WASHINGTON, June 18, 2015 – A bill that would clear the way for President Obama to wrap up a 12-nation Pacific Rim trade deal could be headed to his desk by the end of next week after bipartisan talks broke a House impasse.
The House approved the Trade Promotion Authority bill, 218-208, on Thursday following days of negotiations involving Obama, the GOP congressional leadership and pro-trade Democrats. The Senate could have a final vote on the measure as soon as Wednesday, clearing it for the White House.
"The world is looking to America for leadership, and today, with a bipartisan vote, the House delivered,” said House Ways and Means Chairman Paul Ryan, R-Wis.
A broader, Senate-passed trade bill bogged down last Friday after the House rejected a section that would extend Trade Adjustment Assistance programs, which are set to expire Sept. 30. Democrats worried about the Trans-Pacific Partnership that Obama is negotiating saw voting against TAA as their only way to scuttle the deal.
The solution was to split the bill and pass the TAA extension separately from TPA.
The House then approved the new TPA bill (HR2146) on Thursday afternoon, with the support of 28 Democrats including several from districts with farming and agribusiness concerns. Among them: Ron Kind of Wisconsin, Brad Ashford of Nebraska, Jim Costa of California and Kurt Schrader of Oregon. Fifty Republicans voted against the measure.
“We are again encouraged by the House’s commitment to TPA and encourage the same commitment from the Senate,” said Wade Cowan, a Texas farmer who is president of the American Soybean Association.
“With TPA in hand, we now turn our attention to finalizing an agreement in the Trans-Pacific Partnership that includes vital export markets for U.S. soybeans and meat products, as well as the developing markets that grow in their demand for American soy every day,” Cowan said.
TPA would ensure that Congress cannot amend the Trans-Pacific deal, only vote it up or down, once the administration finishes negotiating the agreement.
The TPA bill details a number of negotiating objectives that the administration is supposed to address in the TPP and another agreement being negotiated with the European Union, including a provision requiring countries to have a “science-based justification” for any food safety and agricultural regulations that exceed international standards.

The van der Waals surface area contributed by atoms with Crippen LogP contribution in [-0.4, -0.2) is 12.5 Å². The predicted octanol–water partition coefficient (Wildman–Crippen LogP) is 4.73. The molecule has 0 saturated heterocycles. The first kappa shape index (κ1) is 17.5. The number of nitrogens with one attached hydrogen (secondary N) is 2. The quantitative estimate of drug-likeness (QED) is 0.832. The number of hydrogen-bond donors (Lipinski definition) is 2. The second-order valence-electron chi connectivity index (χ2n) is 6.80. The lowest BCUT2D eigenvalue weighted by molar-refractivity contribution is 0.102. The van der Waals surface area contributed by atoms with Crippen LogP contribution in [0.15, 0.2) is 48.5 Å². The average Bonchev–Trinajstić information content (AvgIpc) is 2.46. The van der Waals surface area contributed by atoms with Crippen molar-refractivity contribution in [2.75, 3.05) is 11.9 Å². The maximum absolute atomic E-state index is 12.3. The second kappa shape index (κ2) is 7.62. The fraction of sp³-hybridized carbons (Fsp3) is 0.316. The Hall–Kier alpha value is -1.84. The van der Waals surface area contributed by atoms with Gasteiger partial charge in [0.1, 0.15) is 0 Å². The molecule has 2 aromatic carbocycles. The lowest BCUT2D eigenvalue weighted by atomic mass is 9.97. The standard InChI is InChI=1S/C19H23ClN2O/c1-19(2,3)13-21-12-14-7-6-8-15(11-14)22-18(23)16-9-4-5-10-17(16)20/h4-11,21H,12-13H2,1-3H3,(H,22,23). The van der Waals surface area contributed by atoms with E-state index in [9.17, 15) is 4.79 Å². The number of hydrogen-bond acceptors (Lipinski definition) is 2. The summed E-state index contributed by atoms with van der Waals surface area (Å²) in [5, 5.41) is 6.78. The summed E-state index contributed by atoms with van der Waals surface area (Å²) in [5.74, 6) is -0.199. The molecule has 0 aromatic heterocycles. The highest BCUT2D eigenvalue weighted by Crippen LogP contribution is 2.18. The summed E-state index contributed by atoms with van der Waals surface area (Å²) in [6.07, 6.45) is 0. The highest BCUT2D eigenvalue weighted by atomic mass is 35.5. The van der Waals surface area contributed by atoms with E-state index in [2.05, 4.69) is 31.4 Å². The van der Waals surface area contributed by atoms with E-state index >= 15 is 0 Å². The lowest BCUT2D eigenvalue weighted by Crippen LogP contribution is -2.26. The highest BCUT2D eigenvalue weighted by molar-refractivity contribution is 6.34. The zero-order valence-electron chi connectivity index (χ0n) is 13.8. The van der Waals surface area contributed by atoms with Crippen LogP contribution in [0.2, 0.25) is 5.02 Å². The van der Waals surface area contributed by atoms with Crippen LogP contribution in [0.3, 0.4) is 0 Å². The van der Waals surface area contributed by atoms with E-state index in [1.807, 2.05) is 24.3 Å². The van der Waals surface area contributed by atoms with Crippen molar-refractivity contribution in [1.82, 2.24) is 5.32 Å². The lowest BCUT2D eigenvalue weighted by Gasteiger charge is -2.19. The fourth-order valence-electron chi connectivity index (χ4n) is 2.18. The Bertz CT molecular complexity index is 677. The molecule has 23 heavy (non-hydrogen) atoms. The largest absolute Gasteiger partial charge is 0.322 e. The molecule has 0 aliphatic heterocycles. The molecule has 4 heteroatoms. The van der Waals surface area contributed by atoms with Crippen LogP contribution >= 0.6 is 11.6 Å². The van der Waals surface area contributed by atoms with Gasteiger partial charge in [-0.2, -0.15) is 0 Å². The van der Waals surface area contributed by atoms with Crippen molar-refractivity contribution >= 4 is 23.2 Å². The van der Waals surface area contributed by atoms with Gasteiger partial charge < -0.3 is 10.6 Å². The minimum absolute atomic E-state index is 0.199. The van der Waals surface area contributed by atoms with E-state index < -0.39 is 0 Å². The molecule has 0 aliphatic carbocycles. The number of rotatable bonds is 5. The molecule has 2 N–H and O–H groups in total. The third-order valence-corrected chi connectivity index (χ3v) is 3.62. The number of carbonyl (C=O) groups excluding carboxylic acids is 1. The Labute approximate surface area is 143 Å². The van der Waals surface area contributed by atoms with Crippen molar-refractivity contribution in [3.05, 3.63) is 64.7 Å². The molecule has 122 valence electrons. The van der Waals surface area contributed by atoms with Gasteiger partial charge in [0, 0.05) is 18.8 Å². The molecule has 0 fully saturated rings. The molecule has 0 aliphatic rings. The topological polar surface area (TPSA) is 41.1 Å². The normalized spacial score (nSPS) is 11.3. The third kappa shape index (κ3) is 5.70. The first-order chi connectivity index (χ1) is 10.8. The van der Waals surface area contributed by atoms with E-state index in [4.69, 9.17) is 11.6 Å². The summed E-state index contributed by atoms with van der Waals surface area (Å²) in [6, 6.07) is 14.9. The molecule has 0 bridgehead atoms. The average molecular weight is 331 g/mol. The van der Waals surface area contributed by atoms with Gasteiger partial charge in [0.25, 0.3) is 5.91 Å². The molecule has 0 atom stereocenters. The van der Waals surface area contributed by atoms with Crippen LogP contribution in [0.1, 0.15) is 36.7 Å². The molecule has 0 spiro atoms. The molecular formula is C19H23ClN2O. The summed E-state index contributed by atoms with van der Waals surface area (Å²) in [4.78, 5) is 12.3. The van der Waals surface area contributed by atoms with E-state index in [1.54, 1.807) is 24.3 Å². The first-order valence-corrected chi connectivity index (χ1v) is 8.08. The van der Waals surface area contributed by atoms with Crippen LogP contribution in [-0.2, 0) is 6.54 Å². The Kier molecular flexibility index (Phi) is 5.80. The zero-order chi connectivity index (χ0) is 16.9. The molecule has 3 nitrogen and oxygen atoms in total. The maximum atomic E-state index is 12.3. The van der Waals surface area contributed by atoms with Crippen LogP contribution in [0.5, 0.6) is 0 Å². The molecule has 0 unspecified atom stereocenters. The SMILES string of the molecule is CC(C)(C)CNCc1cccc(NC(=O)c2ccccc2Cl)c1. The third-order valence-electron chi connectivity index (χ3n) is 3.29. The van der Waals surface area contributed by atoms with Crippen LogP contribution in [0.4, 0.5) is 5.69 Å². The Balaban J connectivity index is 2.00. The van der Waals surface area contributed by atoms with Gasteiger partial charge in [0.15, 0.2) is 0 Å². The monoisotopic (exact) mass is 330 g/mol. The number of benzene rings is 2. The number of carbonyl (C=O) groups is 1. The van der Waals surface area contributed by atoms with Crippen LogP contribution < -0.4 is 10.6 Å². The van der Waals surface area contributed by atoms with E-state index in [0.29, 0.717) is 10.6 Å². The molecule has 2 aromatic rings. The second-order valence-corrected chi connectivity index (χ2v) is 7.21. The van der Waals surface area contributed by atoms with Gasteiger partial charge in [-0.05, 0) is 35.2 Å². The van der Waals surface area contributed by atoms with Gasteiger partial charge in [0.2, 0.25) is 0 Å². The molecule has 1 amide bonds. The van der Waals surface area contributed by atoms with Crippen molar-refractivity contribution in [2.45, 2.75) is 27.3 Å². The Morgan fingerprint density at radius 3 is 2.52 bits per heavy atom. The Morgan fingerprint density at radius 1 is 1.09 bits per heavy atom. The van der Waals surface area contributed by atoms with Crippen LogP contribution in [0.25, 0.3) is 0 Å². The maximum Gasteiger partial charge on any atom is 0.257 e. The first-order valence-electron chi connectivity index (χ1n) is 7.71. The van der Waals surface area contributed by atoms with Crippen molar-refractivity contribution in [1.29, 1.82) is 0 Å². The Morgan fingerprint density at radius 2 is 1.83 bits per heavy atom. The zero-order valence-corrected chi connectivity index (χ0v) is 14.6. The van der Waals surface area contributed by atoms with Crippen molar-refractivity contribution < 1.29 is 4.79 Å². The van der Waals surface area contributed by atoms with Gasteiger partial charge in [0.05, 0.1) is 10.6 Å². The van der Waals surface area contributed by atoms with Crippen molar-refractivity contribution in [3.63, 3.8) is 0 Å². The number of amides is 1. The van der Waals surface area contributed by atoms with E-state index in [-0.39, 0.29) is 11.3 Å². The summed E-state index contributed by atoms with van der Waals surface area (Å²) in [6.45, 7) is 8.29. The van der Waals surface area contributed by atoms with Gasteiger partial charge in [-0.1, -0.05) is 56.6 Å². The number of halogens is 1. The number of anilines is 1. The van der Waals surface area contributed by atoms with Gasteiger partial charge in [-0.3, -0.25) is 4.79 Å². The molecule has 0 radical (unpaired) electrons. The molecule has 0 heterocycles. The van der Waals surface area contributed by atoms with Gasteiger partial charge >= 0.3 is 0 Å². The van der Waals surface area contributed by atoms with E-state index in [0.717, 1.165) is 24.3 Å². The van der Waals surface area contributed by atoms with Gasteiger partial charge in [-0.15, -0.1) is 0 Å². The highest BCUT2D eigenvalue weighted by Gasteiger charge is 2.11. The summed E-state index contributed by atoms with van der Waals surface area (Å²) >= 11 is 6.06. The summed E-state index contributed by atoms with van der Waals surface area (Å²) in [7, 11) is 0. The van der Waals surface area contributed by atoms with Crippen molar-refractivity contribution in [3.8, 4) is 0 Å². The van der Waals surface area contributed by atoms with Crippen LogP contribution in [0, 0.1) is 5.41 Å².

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The president and CEO of the National Milk Producers Federation, Jim Mulhern, said that enacting TPA will “signal that the United States is serious about trade negotiations.” Robert Guenther, senior vice president of public policy for the United Fresh Produce Association said new trade agreements would "open markets, create economic opportunities at home and abroad and promote trade balance for the U.S. fruit and vegetable industry."
The TAA extension is be attached to another bill (HR 1295) that would extend laws that provide duty-free status, or “preferences,” for imports from developing countries.
Senate Finance Chairman Orrin Hatch, R-Utah, said he hopes that both bills will be sent t,o Obama by the end of next week.
California Sen. Dianne Feinstein, one of 14 Democrats who voted for the earlier trade bill that combined TPA and TAA, said she expected all of them to support the new version of the fast-track bill.
A key to breaking the impasse was figuring out how to enact the extension of TAA programs, which are set to expire Sept. 30. Obama met for more than an hour Wednesday with many of the pro-TPA Democrats to discuss the new plan, which calls for delaying final action on TAA until TPA clears Congress, said Rep. Gerry Connolly, a Virginia Democrat who was in the meeting.
By ensuring that the fast-track bill is enacted first, anti-TPA Democrats will no longer have any reason to vote against TAA, he said.
Senate Majority Leader Mitch McConnell, R-Ky., on Thursday set up an expedited process for getting both the TPA and preferences bills to final votes next week. The ranking member of the Senate Finance Committee, Ron Wyden, D-Ore., made it clear that Democrats would also insist on enactment of a Customs and trade enforcement bill, but he stopped short of saying what the sequence had to be. Differing versions of the Customs bill (HR 644) have passed both the House and Senate, and so a final version will have to be negotiated.
The pro-trade Democrats briefly help up the TPA-TAA bill in the Senate in May until they received a commitment for votes first on the Customs and preferences bills.
“Senate Democrats feel strongly that all … of the bills happen,” Wyden said.